From the end of our Great Ocean Road excursion in Port Fairy, we headed north to Adelaide and the neighboring wine country, famous for tasty shiraz and cabernets. We were familiar with some of the reds from the McLaren Vale region, and were excited to visit a couple of our favorites in person.
On our flight from Sydney to Melbourne a week and a half ago, I took my window seat on the Qantas 737, and found myself seated next to a quirky yet very friendly gentleman. He seemed to have the attention span of a goldfish, fidgeting and chatting for the duration of the flight. Something about him was so genuine and endearing, and it was a welcome distraction from the whole flying thing which, by now, has been established to be not my most favorite task. As we talked about our respective trips, I mentioned our interest in checking out South Australia’s wine valleys. He said that he lived a couple hours from Melbourne, and that his favorite region for wine was the Coonawarra Valley, about 4 hours south of Adelaide. He went on to rave about a winey called Zema, and his wife peeked over, nodding in agreement. I told him if we made it to Coonawarra, I would definitely check out his recommendation.
As we finished the Great Ocean Road and plotted our course north, we noticed that the small strip of Coonawarra wineries were right on the way through, lining the main highway through the region. Better yet, it was conveniently situated just over a third of the way to McLaren Vale/Adelaide. We therefore decided to spend an afternoon tasting the ‘Terra Rossa’ reds (mainly cabs and shiraz grown over a 16 x 2-km swath of rich, red topsoil atop limestone rocks). We made it to four different vineyards – Wynns (the oldest, largest, and most well-known of the region), Balnaves, Brand’s Laira, and (of course) Zema. Wynns and Balnaves were quite underwhelming, both in wine and service, while Brand’s and Zema both impressed us. Each had a nice, and quite extensive, tasting menu, and really friendly staff. Amusingly, our clear winner for the day was the 2010 Family Estate Shiraz from Zema, hands above any other wine we sampled that afternoon. Stephan and I both chuckled as we got back in the car, never expecting to agree with a random stranger on an airplane (merely because everyone’s taste is so different). So, to the gentleman in seat 12B en route to Melbourne, thanks for the great suggestion.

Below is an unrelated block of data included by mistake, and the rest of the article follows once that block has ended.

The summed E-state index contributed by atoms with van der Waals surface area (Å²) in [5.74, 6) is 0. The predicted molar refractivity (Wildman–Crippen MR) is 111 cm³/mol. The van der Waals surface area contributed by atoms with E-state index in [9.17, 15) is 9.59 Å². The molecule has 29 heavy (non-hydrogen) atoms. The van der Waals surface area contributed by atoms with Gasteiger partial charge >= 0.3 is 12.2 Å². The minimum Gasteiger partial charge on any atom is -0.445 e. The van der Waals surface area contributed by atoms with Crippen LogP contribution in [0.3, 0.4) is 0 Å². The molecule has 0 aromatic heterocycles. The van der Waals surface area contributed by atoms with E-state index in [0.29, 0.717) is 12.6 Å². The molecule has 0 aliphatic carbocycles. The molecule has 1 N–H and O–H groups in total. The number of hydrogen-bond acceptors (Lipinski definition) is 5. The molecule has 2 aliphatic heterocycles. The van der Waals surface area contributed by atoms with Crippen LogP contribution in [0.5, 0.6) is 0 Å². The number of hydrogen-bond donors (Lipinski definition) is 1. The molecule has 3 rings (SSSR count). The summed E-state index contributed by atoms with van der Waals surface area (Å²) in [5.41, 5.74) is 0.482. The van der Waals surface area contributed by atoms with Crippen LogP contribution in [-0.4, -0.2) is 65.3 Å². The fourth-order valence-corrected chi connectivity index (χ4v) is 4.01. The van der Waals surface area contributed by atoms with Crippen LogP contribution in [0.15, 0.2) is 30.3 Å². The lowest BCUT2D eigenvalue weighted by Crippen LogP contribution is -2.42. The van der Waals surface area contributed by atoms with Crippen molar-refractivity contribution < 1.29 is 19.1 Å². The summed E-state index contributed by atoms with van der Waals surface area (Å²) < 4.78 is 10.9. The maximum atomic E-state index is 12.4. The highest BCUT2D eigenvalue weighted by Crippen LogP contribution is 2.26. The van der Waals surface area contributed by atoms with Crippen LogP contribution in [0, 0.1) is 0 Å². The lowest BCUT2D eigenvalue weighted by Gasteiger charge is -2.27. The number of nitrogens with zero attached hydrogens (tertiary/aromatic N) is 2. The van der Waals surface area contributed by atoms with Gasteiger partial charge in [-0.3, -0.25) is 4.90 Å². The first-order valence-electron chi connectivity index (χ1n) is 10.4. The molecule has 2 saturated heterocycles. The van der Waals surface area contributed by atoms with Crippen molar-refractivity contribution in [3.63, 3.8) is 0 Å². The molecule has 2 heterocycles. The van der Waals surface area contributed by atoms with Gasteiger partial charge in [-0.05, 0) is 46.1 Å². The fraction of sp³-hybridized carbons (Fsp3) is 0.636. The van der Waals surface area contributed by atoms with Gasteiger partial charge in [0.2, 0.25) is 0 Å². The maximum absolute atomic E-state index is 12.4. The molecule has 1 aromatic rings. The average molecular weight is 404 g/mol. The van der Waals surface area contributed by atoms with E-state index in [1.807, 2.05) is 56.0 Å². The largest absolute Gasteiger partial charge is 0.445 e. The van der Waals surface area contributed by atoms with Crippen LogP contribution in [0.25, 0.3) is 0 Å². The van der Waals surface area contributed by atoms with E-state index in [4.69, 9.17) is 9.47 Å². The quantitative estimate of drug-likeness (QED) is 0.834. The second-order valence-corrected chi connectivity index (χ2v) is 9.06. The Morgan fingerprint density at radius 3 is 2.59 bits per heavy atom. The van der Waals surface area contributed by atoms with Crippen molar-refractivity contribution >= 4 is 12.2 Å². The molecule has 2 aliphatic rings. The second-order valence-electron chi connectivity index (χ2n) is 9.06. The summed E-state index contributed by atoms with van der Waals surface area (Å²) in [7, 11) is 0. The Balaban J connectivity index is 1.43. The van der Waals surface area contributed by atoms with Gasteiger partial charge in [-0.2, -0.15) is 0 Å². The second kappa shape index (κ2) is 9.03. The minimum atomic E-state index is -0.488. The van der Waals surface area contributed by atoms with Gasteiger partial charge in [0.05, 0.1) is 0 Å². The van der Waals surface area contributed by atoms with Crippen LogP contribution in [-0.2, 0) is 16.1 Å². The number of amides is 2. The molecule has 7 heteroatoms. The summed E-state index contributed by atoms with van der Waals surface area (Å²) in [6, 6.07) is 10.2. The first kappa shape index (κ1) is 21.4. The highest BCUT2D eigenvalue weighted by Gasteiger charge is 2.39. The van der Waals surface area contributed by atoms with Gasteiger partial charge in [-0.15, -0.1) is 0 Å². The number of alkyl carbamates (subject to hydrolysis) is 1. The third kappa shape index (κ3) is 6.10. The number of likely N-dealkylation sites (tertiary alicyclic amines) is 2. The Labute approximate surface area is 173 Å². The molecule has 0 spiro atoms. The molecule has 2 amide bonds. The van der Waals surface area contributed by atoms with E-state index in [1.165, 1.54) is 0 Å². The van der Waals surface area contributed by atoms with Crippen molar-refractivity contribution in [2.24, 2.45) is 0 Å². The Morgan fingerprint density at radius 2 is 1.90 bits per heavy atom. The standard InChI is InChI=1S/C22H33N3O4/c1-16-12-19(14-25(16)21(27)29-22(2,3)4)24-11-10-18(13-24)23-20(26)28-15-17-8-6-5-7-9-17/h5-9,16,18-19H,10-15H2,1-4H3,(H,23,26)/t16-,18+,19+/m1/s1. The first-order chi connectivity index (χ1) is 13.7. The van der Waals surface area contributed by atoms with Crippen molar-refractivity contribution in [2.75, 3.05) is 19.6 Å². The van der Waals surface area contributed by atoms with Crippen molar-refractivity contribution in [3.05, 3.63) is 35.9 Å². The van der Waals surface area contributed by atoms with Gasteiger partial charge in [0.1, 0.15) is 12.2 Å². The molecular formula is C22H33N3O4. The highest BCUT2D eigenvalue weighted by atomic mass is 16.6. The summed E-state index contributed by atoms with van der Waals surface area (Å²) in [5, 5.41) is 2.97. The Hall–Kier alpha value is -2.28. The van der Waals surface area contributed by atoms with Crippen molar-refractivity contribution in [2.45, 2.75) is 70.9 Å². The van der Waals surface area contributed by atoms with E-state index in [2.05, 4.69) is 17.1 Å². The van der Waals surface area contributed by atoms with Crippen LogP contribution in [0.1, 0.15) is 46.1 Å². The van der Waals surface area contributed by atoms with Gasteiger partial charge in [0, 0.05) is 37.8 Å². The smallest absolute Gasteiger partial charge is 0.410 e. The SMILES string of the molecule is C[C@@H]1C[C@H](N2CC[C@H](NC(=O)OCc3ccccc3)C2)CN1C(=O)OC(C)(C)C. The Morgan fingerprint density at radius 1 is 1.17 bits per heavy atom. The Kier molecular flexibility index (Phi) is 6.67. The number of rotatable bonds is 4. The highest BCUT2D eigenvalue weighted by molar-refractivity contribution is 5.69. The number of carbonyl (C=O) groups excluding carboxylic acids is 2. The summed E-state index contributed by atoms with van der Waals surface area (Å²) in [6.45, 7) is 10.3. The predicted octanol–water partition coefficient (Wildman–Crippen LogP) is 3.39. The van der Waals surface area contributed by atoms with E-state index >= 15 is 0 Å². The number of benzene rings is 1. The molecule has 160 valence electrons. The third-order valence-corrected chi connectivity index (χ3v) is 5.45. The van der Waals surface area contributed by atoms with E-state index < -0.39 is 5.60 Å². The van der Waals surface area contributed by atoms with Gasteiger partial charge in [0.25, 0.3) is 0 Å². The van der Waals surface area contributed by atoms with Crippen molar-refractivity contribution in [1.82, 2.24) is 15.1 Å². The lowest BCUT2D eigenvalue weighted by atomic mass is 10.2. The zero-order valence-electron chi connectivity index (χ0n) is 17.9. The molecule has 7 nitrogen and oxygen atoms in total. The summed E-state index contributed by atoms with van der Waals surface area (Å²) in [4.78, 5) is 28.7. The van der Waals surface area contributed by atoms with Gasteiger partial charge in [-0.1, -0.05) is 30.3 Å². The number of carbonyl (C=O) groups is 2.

Following an afternoon of sipping wine, we spent a second night on a sprawling farm, this time just outside of Naracoorte. Field of Mars, a lucerne (alfalfa) farm, is run by a bubbly writer named Angela and her husband Charlie. Angela welcomed us with fresh farm treats to our lovely cottage in back of her quaint, stone homestead, and we enjoyed chatting with her over tea and coffee about the farm and local wildlife. Her large property seemed to be somewhat a haven for birds, and she helped us spot a bush stone-curlew who was resting peacefully in the shade of a large tree. The large, nocturnal birds are fairly common in the north of Australia, while their populations in the drought-plagued southern regions have been all but decimated, largely due to habitat loss and predation. It was quite a treat to be able to watch the unique bird, and it made our brief stay at Field of Mars even more special.